I have come to embrace the adage of our computer age:
There are two types of people: those who do back up, and those who will back up
After losing hundreds of photos to a hard drive crash way back in high school, I’ve become religious about backing up files ever since. But too many of us still don’t have a seamless, continuous backup system in place.
Here’s a simple way to use two tools in tandem to ensure that your most important files — whether they be photos, videos, invoices, or other business documents — always exist in multiple places at the same time.
First, purchase an external storage drive. This can be a standard hard drive with a Thunderbolt or USB connector, such as this inexpensive one from Western Digital, or a network-attached storage (NAS) system like a Drobo or Netgear drive. Next, use an application like FolderWatch on Mac or Microsoft SyncToy for Windows to “watch” a folder on your local computer. Whenever a new file is added to this folder, it will be automatically copied to a corresponding folder on your external drive, ensuring you have a copy of every file in at least two places. Both of these applications, as well as many of their competitors for Mac and for Windows, will also update existing files when they are modified, keeping the files up-to-date on both sides.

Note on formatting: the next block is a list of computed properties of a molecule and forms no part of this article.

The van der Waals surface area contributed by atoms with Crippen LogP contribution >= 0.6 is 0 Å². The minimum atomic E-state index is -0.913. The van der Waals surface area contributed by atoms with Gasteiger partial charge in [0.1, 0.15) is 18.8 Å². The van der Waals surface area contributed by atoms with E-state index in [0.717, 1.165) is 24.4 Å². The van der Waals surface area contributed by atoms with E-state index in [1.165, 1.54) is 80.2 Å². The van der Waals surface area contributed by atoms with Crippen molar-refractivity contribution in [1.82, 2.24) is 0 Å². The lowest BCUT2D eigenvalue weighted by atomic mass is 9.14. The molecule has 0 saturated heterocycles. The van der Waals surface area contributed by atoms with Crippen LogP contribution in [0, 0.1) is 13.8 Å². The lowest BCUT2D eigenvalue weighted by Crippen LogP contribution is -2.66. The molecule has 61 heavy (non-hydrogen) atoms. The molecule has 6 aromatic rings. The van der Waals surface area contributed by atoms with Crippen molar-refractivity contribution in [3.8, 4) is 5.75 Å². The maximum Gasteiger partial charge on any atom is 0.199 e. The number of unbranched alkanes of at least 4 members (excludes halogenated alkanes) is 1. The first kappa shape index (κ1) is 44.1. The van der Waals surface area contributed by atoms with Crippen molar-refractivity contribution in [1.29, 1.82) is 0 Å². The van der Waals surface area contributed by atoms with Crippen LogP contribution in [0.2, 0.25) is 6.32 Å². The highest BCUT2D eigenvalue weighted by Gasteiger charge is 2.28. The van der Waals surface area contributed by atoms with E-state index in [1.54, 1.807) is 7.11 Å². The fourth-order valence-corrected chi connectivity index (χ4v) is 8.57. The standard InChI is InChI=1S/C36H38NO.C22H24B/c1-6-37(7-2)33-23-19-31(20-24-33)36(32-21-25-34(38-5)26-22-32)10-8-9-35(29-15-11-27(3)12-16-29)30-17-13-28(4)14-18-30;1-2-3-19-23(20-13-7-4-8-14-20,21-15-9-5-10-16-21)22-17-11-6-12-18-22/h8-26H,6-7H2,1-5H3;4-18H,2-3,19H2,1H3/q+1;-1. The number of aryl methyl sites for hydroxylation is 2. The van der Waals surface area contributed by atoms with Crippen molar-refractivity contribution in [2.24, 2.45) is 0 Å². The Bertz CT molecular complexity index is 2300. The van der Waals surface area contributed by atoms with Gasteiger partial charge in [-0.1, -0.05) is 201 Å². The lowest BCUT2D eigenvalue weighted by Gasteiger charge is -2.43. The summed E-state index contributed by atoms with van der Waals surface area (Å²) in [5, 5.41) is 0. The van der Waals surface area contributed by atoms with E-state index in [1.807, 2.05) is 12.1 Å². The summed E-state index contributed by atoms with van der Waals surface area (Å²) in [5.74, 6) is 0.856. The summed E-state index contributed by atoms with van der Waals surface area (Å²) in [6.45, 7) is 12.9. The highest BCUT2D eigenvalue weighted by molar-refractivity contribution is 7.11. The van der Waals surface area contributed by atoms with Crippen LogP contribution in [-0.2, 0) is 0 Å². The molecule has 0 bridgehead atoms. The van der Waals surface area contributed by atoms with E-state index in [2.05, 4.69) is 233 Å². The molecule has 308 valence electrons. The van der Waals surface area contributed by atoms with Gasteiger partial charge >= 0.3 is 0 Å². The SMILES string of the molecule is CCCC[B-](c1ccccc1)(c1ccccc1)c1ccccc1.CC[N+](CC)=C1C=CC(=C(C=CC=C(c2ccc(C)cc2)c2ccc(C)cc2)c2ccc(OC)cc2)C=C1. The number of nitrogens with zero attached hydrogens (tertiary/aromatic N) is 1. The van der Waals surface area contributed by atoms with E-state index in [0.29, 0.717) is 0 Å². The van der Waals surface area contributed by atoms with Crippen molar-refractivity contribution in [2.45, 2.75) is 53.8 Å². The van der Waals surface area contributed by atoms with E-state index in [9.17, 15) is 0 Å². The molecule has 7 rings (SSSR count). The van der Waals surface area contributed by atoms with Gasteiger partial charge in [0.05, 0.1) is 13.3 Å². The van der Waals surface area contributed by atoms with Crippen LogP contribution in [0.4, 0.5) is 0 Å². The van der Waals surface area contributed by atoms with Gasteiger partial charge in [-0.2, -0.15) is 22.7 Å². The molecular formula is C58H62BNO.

This alone will set you ahead of 90% of computer users, but let’s go one step further.
In the spirit of disaster prevention, you’ll need to create an off-site backup. The simplest way is to create a clone of your drive periodically and leave it at a friend’s house. This way, if your home or office is damaged by flood or fire, you can grab the drive and get back to work. The only disadvantage of this is that your drive will be slightly out of date, depending on how frequently you swap out drives.
Online backup is a great way to keep a copy of your files off-site, stored on a server somewhere outside of your main computer. I like to use Carbonite as a continuous online backup system, which uploads the files from my selected hard drives and keeps them up-to-date on a remote server. You can also use Google Drive or Dropbox to store your important files locally and have them automatically backed up on the respective servers.
Keep an eye on BitTorrent Sync. This tool is aimed at hardcore computer users, and takes some expertise to set up, but can offer a similar security in backups, without having to involve a third-party company.
Setting up a robust backup system will ensure peace of mind and preparedness in the face of disaster. Backups are essential. Get to work now!
What methods and tools do you use to back up your files? Leave a comment to let us know.